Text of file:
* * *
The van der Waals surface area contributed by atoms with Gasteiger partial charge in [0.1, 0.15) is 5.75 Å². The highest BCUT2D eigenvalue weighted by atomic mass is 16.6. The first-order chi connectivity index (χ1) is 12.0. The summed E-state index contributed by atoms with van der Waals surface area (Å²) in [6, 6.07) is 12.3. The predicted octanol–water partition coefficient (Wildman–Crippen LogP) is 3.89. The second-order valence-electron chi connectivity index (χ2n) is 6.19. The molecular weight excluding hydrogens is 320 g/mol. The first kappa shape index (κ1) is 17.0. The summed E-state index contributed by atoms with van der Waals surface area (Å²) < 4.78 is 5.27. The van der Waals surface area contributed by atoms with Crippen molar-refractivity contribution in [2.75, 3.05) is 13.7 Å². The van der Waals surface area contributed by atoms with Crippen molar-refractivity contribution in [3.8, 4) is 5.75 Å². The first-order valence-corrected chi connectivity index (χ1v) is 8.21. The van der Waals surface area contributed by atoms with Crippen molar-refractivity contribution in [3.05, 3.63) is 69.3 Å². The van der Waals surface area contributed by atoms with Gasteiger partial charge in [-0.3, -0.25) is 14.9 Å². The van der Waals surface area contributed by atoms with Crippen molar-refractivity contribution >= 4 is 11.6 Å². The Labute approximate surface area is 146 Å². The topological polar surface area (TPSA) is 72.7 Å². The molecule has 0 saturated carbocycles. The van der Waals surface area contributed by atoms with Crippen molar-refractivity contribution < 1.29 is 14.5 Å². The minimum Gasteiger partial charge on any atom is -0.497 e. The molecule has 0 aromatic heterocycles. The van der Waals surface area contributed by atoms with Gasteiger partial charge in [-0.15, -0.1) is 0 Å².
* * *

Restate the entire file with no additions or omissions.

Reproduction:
The van der Waals surface area contributed by atoms with Gasteiger partial charge in [0.1, 0.15) is 5.75 Å². The highest BCUT2D eigenvalue weighted by atomic mass is 16.6. The first-order chi connectivity index (χ1) is 12.0. The summed E-state index contributed by atoms with van der Waals surface area (Å²) in [6, 6.07) is 12.3. The predicted octanol–water partition coefficient (Wildman–Crippen LogP) is 3.89. The second-order valence-electron chi connectivity index (χ2n) is 6.19. The molecular weight excluding hydrogens is 320 g/mol. The first kappa shape index (κ1) is 17.0. The summed E-state index contributed by atoms with van der Waals surface area (Å²) < 4.78 is 5.27. The van der Waals surface area contributed by atoms with Crippen molar-refractivity contribution in [2.75, 3.05) is 13.7 Å². The van der Waals surface area contributed by atoms with Crippen molar-refractivity contribution in [3.8, 4) is 5.75 Å². The first-order valence-corrected chi connectivity index (χ1v) is 8.21. The van der Waals surface area contributed by atoms with Crippen molar-refractivity contribution in [3.05, 3.63) is 69.3 Å². The van der Waals surface area contributed by atoms with Gasteiger partial charge in [-0.3, -0.25) is 14.9 Å². The van der Waals surface area contributed by atoms with Crippen molar-refractivity contribution >= 4 is 11.6 Å². The Labute approximate surface area is 146 Å². The topological polar surface area (TPSA) is 72.7 Å². The molecule has 0 saturated carbocycles. The van der Waals surface area contributed by atoms with Crippen molar-refractivity contribution < 1.29 is 14.5 Å². The minimum Gasteiger partial charge on any atom is -0.497 e. The molecule has 0 aromatic heterocycles. The van der Waals surface area contributed by atoms with Gasteiger partial charge in [-0.15, -0.1) is 0 Å².